The millennial generation of women dishes on how they’ve spent the largest amount of money on themselves as a reward.

Japanese workers are known for working overtime and not taking all of the paid vacation time that they’re allotted. With such a rigorous workload, how do these workers find ways to actually enjoy their hard-earned paychecks?

It turns out that some ways are more common than others, at least for women. Gravity, a Japanese social media lifestyle app for connecting people with similar interests, recently surveyed 446 of its female users between the ages of 20-39 to find out what things they’ve splurged the most on in the name of fun. The following is a list of the top ten ways, both material and experiential, that their money has been spent on various self-indulgences.

Yen in the hand definitely disappears more easily than yen in the bank.


10. Brand-name cosmetics

It’s hard to resist those sparkling counters of brand-name cosmetics found at any department store. Many respondents singled out the cost-effectiveness of splurging on makeup sets, which they can also use every day for a long time. Throw in seasonal colors of eye shadow, or a limited-time packaging design, and you’ve got a recipe for a way that female workers can also feel a bit more glamorous in the workplace.

9. Spa treatments

Survey respondents singled out spa treatments as a way to refresh and reward their minds and bodies for working so hard. An hour of various kinds of treatments such as a facial, massage, anti-aging treatments, or head spa can be a bit pricey, but even just one visit per month is well-worth the investment in themselves.

8. Expensive food

We’re actually a bit surprised that this one isn’t higher on the list! Many respondents noted that they’ve spent significant sums on very expensive meats, sweets, and fruits (the Shine Muscat grape variety in particular) to enjoy with family and friends.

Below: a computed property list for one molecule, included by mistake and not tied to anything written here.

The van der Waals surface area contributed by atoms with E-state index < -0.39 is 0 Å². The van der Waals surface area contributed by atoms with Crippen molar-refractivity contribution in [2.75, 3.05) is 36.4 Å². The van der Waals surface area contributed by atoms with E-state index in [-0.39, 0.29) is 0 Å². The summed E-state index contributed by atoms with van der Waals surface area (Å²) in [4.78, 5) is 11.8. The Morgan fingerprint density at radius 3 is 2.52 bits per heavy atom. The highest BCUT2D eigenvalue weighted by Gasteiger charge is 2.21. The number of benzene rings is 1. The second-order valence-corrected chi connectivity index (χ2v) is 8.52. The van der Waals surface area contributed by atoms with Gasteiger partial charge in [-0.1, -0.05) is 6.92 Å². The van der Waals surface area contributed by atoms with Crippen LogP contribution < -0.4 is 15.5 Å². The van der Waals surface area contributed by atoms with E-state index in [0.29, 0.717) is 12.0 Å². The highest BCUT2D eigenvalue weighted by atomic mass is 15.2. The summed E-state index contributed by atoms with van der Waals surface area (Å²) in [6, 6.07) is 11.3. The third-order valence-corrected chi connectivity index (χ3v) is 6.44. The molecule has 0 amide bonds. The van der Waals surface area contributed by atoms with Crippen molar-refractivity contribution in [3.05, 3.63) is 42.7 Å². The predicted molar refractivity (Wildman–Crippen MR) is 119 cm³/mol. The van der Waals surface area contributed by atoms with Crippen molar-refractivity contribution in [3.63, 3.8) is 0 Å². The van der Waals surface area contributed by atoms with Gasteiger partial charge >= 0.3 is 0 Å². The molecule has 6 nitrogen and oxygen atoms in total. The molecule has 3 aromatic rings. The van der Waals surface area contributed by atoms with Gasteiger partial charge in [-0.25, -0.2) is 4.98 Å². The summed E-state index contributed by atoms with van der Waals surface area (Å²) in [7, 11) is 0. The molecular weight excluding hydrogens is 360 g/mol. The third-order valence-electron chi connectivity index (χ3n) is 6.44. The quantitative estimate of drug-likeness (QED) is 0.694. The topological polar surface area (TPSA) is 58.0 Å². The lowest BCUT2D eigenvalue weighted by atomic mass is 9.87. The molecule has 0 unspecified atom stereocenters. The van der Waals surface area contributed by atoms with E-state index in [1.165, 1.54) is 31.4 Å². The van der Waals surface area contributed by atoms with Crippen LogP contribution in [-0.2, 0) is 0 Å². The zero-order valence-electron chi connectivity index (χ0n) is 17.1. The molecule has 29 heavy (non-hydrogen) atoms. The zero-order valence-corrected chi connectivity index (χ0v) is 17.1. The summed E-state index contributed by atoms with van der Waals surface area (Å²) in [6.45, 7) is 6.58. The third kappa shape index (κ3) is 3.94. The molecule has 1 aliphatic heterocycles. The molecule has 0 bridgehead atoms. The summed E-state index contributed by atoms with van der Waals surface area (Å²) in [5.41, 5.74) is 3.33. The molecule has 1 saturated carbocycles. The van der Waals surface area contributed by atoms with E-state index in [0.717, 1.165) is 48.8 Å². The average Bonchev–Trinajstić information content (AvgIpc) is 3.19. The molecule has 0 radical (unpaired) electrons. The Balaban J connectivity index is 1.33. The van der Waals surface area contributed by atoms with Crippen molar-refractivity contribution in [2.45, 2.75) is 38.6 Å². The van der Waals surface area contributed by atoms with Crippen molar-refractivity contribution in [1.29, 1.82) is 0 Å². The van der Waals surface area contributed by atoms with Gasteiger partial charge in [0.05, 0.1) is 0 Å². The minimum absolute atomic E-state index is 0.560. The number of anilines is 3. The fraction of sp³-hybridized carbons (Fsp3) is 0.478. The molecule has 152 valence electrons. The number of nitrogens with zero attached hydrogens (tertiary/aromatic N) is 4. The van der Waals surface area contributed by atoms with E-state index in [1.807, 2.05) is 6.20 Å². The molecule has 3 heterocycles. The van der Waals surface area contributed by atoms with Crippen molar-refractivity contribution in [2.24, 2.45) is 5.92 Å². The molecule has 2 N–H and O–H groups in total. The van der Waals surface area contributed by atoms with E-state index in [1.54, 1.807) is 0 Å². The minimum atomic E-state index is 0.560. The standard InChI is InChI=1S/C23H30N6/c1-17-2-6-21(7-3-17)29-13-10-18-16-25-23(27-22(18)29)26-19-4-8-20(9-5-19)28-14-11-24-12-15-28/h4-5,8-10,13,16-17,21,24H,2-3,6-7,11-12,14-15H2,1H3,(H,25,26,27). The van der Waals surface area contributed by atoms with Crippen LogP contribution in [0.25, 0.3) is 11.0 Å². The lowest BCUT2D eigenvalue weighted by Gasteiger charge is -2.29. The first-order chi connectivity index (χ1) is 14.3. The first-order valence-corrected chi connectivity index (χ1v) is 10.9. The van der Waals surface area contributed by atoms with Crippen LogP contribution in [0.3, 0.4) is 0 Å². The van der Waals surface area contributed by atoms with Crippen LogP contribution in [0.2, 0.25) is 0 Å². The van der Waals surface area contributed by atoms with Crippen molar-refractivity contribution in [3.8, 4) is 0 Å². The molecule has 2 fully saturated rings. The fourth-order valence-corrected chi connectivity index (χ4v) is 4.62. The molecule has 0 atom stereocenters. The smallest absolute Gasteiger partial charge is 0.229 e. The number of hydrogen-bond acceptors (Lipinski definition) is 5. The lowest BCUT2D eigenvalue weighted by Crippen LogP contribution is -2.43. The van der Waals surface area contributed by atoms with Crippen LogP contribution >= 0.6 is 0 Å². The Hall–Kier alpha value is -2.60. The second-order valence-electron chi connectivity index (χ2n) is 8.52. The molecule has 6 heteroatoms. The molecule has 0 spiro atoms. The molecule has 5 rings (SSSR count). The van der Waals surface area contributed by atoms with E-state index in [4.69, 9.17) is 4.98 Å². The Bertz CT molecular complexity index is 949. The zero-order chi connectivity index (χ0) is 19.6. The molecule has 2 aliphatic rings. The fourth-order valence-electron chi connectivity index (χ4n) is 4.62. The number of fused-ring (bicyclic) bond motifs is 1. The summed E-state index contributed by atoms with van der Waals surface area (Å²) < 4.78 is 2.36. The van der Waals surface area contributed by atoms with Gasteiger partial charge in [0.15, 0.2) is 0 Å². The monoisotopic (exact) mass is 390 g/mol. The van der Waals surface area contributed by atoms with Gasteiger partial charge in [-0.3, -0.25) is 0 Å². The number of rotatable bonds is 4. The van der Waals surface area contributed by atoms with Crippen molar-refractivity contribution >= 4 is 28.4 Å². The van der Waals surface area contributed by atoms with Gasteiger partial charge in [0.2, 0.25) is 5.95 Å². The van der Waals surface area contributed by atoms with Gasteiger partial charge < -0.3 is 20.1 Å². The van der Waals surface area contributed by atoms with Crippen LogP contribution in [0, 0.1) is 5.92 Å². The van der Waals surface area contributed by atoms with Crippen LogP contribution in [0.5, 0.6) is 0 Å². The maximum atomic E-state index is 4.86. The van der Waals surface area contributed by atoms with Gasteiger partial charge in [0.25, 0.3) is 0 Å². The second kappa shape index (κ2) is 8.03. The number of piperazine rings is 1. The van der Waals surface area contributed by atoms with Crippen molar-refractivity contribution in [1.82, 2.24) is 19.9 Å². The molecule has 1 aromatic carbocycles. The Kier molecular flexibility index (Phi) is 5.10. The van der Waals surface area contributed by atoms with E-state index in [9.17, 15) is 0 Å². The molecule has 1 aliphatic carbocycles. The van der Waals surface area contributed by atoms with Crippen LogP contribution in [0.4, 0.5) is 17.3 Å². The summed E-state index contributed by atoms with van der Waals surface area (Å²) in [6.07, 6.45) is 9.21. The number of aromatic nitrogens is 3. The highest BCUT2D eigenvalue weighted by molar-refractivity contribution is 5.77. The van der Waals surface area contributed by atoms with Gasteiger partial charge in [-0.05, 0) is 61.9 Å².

▼ Wagyu, Japanese beef, was identified as a common food item for a splurge.

7. Musical instruments

Interestingly, some women decided to spend their money by purchasing instruments that they had played while growing up. Individual respondents cited the guitar and trumpet in particular as instruments that they wanted to pick back up. They also noted that an instrument is a great investment, since it can always remain their hobby moving forward.

6. International travel

While several survey respondents admitted shelling out vast amounts of money on international trips, including spending one million yen on one week abroad, they also noted that it was the best way for them to refresh and “escape from reality.”

5. Designer brand goods

Gucci, Dior, Fendi, and Hermes were a few of the brands that women noted splurging on with their wages. Some mentioned putting all of their annual bonuses towards such luxury items while one admitted to spending half of her money on a designer bag.

▼ “Half of my money is gone but I’ve got the bag of my dreams.”

4. Car

Many respondents voiced their love of cars and buying the car that they’d always wanted to drive as a personal reward. They also noted a car’s practicality for daily life, with one woman writing, “My entire world has changed.”

3. Beauty appliances, goods

Instead of going to the spa, many respondents noted that they’ve spent significant money on do-it-at-home beauty devices like hair irons or face rollers. This outlet for spending money also serves as another way for them to focus on their own well-being and invest in goods that should last them a long time.

2. Domestic travel

The runner-up way for women to treat themselves was domestic travel. Hot springs trips with friends, staying at luxurious hotels, and even traveling  somewhere off-the-beaten path from Tokyo were all examples of the types of trips they’ve booked for fun.

1. Oshi-related goods

Here we have it–the number one way that survey respondents spent their money was towards their oshi, which is the idol, singer, or character of their complete devotion. Even if there’s zero chance of them ever meeting this favorite being, it seems that the act of pouring in everything they’ve got–both time and money for buying merchandise and going to events–was enough to make them feel fulfilled. As one woman wrote, “If you don’t have an oshi, you can’t work hard.”

▼ Keep working hard for the sake of your oshi!

Survey respondents who have spent the largest sums of money on their oshi may want to evaluate their current work situation to make sure it’s conducive for as many oshi-related activities as possible. If not, perhaps they’d prefer to work for this company which has paid time off specifically for oshi-related things.

Source: PR Times
Top umage: Pakutaso
Images: Pakutaso (1, 2, 3, 4)

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